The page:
By Brianna Aloisio, Public Affairs Associate
In recent years, as the Boston Foundation has built out our groundbreaking civic leadership strategy, our research and reports often raise public awareness about and attention to key issues. But driving real change requires more than just attention, it calls for collective action to make a difference. One way we seek to inspire that action is with our work in Public Affairs, working to connect our data and research and the voices of those fighting for change in Greater Boston with policy makers and other leaders.
Now that we are into the final quarter of 2020 in an unprecedented year for lawmakers as well as the rest of society, we’re taking a look at where things stand on a number of key issues. In a normal year, lawmakers would be focused on the November election and we would be unlikely to see any major new legislation. This year, however, could be very different.
Back in January, the Foundation’s lobbying focus was centered around much needed transportation and housing legislation, including the continuing effort to approve common sense zoning reforms in Gov. Baker’s Housing Choice proposal.
As March ignited the current “tri-pandemic” of health, economic and racial crises we have adapted by continuing our January priorities while adjusting to include relevant efforts to support and protect the populations we serve. In Transportation, Housing, Economic Development and Police Reform we continue to urge the legislature to act boldly, with equity and prosperity as their guide.
More specifically, we were pleased to see early on in the calendar year that the Governor moved to include climate and sustainability into his transportation plan. We have continued our support of the Transportation Climate initiative and have written to ask the legislature to include An Act Relative to Regional Transportation Ballot Initiatives. This bill would allow for municipalities to choose to earmark a certain amount of their sales or property tax revenue for transportation initiatives. We believe we must act to improve transportation statewide, but we must also give local communities the ability to address their specific needs.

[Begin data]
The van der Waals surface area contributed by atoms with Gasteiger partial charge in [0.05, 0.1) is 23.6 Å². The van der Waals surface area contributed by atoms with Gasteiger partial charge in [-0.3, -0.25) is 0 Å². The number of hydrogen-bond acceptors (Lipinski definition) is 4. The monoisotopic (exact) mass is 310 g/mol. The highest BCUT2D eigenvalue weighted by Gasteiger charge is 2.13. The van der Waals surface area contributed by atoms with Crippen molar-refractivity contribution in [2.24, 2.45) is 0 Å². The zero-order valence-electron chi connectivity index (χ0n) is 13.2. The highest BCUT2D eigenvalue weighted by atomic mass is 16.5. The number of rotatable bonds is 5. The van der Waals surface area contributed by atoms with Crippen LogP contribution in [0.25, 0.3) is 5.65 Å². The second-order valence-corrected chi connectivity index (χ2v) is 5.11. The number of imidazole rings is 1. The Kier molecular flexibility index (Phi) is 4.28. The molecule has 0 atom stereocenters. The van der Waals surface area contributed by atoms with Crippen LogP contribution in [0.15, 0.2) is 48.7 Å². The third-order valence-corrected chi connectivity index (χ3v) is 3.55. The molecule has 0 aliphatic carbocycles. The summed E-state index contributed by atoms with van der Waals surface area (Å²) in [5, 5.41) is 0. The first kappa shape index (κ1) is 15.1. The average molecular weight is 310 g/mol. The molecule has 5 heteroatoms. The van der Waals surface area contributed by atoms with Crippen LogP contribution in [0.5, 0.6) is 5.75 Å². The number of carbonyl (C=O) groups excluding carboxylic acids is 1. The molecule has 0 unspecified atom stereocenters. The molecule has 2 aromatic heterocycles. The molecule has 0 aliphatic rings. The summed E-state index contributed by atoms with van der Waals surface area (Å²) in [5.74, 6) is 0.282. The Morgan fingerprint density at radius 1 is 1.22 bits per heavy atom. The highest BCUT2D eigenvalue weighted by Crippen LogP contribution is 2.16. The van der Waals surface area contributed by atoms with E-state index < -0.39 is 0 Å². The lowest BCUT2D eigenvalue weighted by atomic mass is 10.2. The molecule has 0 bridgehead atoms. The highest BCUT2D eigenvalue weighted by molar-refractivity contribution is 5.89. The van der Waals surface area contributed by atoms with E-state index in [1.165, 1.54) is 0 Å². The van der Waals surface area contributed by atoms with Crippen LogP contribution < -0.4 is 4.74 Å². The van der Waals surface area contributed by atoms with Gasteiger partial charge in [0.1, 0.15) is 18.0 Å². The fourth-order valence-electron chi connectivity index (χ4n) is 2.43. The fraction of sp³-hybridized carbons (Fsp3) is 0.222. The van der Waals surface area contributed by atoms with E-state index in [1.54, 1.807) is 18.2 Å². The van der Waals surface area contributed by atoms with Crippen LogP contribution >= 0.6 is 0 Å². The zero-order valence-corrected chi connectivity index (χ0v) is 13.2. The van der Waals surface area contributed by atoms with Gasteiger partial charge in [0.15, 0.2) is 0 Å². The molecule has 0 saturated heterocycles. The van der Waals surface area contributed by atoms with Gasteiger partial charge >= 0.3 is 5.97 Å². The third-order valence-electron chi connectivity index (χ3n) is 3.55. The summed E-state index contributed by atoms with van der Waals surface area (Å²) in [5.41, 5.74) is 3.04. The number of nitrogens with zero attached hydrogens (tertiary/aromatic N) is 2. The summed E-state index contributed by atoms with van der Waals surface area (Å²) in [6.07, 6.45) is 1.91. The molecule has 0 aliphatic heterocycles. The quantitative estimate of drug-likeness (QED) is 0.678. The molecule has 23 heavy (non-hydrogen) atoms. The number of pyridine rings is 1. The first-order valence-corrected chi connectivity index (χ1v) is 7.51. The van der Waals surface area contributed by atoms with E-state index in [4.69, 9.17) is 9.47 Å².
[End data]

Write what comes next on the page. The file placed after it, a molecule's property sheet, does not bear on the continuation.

In one of the most talked about bills put forth this legislative cycle, An Act Enabling Partnerships for Growth, we have spoken with our partners and listened to their ideas about what is most needed for our state. The Housing Choice bill, as mentioned before, should be included in this package. This bill would eliminate the two-thirds supermajority to change zoning codes and allow for more minority-owned businesses to grow and stabilize neighborhoods. Additionally, we urged the Legislature to pass language including the right to counsel so that tenants that face eviction are all equally represented. During this time, we have supported language to extend the moratorium on evictions, but we must go further in order to combat the housing crisis in Massachusetts. Too many take advantage of our most disenfranchised populations by creating more inequity and loss of opportunity. We also asked the Legislature to continue to support funding for the arts, especially since the arts and culture sector has been devastated by COVID-19. Finally, on this note, we also recently endorsed the Student Loan Bill of Rights which would be included in the Economic Development Bill as well. Under this bill, students would garner more protection from loans that historically have set them further from their educational futures in an unjust way.
And finally, as we continue to align with the needs of the community and adapt to the world, we are also speaking out against police brutality. An Act to Improve Police Officer Standards and Accountability would be a step to ensuring that Massachusetts does not become another household name for violence and injustice. We support data collection, new coalitions, training and investment in the institution of policing while also giving power to our citizens and eliminating qualified immunity.
As we look ahead to the final months of 2020, we hope lawmakers continue to hear our voice alongside those of the people and communities in most need—and we encourage them to act boldly. We hope the Legislature prioritizes a police reform bill and an economic development package, and finds ways to improve our transportation systems.
As one of many community voices, we are grateful for the chance to learn from our partners, be called upon by our colleagues, and to work alongside our lawmakers in order to achieve a more equitable and sustainable Boston.